Rev. Dr. Scott Herr

Please Read: Galatians 3:23-29 and Luke 8:26-39

In Philip Yancey’s book, The Jesus I never Knew,  he tells the story of a friend who works with the down and out in Chicago:

A prostitute came to me in wretched straits,  homeless, sick, unable to buy food for her two-year-old daughter.  Through sobs and tears,  she told me she had been renting out her daughter - two years old! - to men...  She made more renting out her daughter for an hour than she could earn on her own in a night.  She had to do it,  she said,  to support her own drug habit.  I could hardly believe her sordid story.  For one thing,  it made me legally liable - I’m required to report cases of child abuse.  I had no idea what to say to this woman.

At last I asked if she had ever thought of going to a church for help.  I will never forget the look of pure, naive shock that crossed her face.  “Church!” she cried.  “Why would I ever go there??  I was already feeling terrible about myself.  They’d just make me feel worse...”[1]

Yancey goes on to note that ironically it was just this type of person who used to flock toward Jesus to find healing and grace, not run away from him. The more desperate a person felt, according to the Gospel writers, the more they would seek out Jesus’ healing power.  People would bring their sick and dying to Jesus because they knew that he would lovingly help and heal them. So the question is, why do so many people today think of the church as the last place to find love and healing power? Why will people go just about anywhere else but church on a Sunday morning?  I just read that only 15% of French attend worship regularly. It’s now only 41% in the US…[2] Could it be that the way that we treat people has become critically different than the way Jesus loved people?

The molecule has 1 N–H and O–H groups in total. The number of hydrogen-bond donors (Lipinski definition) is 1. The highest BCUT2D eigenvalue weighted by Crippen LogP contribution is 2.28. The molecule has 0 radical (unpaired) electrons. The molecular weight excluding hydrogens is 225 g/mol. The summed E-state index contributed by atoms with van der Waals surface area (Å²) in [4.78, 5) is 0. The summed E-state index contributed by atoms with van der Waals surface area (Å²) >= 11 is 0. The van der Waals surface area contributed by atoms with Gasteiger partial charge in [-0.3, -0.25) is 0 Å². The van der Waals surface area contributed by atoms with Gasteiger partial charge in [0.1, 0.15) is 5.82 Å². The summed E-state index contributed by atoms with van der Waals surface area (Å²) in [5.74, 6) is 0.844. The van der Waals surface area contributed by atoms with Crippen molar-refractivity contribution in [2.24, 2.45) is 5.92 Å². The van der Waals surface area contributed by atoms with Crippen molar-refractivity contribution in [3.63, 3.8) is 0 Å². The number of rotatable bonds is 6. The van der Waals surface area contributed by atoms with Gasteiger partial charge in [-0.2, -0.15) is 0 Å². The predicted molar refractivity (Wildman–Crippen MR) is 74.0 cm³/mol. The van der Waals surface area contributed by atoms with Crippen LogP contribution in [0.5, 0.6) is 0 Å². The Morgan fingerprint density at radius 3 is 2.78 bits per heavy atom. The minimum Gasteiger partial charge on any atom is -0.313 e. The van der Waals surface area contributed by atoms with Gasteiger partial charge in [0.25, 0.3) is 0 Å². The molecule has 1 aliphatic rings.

In our Gospel lesson we read a strange yet powerful story of Jesus’ healing power, of a desperate man who falls down before Jesus as probably his last hope of liberation and redemption.  He had demons, Luke abruptly writes.  And we’ll get back to the demons in a minute, but the effect that they have on this man is terrible.  He has been running around as a naked madman on the fringes of society for a long time.  Luke says also that he was living in the tombs in the country of the Gerasenes.  Such details are important. This man was living on the outer boundaries of acceptable society,  especially for the religious people of Jesus’ day.  It was believed that over in the Gerasene area across the Jordan and sea of Galilee were where evil spirits and idol gods resided.  In the holy land of Israel,  Jews were free to roam,  but many dared not cross over the region of the Gerasenes.  And as you know,  the place of the dead for Jews must always be located outside of the city walls - it is not a clean place for anyone to be for any length of time,  let alone live.  People had tried to restrain and calm this man down,  but he would always break loose (amazing power that those demons have).  And wildly dashing about naked is not the best way to integrate into a community...

In so many ways this story just sounds bizarre.  Today we would lock this guy up and shoot him full of clozapine - he’d be sedated and shuffle around the rest of his life away in a psychiatric ward.  There are plenty of people for whom therapy will never be the answer.  There are many people for whom there seems to be no help.